Thursday, November 7, 2013

Will There Ever be a Nikon D400, Canon 7D Mark II?

What will the Nikon D400 and/or Canon 7D Mark II look like? Will there even be such cameras in the first place? Well, to be honest, many in the photographic community (myself included) are thinking that, if 2013 doesn't bring these cameras, they may never show up at all. 

Honestly, I'm not holding my breath on either camera, and I don't think you should, either (especially with November having just arrived).

Introduced way back in 2009 as an answer to the Nikon D300 (in light of Canon getting caught with its pants down with both the EOS 40 and 50D models) the Canon 7D was in many ways, the pro-grade APS-C camera that Canon shooters had been demanding for years. With a feature set clearly comparable to the Nikon D300, the 7D sent a clear message: Canon was serious about its APS-C line, after all. Selling for $1,800 new, the 7D has come down quite a it in price in the intervening 4 years since release and is looking rather antiquated by 2013 standards. Unfortunately, there's a big problem for people looking for a 'II' version: the $2100, full-frame EOS 6D which, despite being a 5D Mark II reheated in the technological microwave, is still a full-frame dSLR for just over $2000. Additionally, the trend toward increasingly affordable FF (what all APS-C shooters lusted for a decade ago) is undeniable, which begs the question: is there any point (and enough of a customer base) of offering a $1800 sub-frame camera when a FF model can be had for just $300 more? My bet: probably not.

Even older than the Canon 7D is the Nikon D300s, which is technically the same age as the Canon 7D (both 2009 releases) but in reality 2 years older as the D300s is merely a D300 (2007 release) with video. Throughout the digital era, Nikon has had a habit of adding various letter designations to established nameplates in order to create a new, stop-gap replacement model until a major overhaul of the old camera can be perfected. Typically, these letter models have production lives of less than 2 years. Well, the Nikon D300s is rapidly approaching its 4th (or is it its 6th?) birthday, which begs the question: is the D300/D300s the end of its branch on Nikon's evolutionary tree? My bet: yep. Unlike the 7D, which faces a single-front attack, the D300s is fighting a 2-front war against the D7100 on the lower side and the D600 on the higher side. Initially priced at $1800, the D300s sits smack in the middle of the $1200 D7100 and the $2100 D600, which both share a lot of features with the D300s. Result: Nikonians have 2 options here: pay a little more than the D300s and get a FX sensor, or save some money and get an in many ways (save user interface) superior D7100.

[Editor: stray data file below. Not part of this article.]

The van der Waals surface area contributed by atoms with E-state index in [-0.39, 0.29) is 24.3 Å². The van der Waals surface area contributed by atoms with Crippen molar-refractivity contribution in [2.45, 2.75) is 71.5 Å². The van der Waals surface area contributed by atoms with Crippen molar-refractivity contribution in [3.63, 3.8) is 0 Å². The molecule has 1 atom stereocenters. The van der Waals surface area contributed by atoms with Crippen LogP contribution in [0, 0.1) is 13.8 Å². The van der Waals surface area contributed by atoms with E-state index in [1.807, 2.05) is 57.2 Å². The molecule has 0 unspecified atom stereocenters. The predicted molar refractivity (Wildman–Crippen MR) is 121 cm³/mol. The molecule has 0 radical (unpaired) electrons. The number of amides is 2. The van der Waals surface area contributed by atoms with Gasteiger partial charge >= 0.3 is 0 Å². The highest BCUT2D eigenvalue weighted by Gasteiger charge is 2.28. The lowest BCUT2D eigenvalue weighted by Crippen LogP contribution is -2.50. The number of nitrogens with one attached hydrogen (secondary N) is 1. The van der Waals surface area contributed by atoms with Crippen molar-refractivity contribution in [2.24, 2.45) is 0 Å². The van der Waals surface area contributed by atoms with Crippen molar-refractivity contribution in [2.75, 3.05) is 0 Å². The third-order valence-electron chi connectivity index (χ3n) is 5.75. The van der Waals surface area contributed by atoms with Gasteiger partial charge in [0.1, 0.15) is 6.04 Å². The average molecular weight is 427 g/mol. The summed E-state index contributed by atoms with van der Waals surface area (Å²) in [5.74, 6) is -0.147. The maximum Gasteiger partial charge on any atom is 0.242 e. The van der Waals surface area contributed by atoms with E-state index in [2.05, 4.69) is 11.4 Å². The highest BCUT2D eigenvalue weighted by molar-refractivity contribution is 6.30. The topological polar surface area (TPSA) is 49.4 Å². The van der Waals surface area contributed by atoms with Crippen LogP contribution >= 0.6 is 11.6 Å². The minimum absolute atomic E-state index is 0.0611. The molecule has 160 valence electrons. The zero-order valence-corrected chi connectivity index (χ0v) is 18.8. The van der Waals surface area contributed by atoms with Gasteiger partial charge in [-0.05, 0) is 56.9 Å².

The bottom line here: both cameras are being kept afloat solely by their rung on their respective manufacturers' product lineups. Yes, the 7D and D300s may be slotted higher than the 70D and D7100, but one must remember that the 70D and D7100 are both less than a year old while the 7D and D300s are 4 (or 6?) years old meaning that one is paying all that extra money for the snob appeal of having a higher-tiered model, never mind the fact that these higher-level cameras are obsolete when compared to today's cameras.

Bottom line: its now or never for a Nikon D400 or Canon 7D Mark II and personally, I wouldn't hold my breath waiting for either to show up in the first place.

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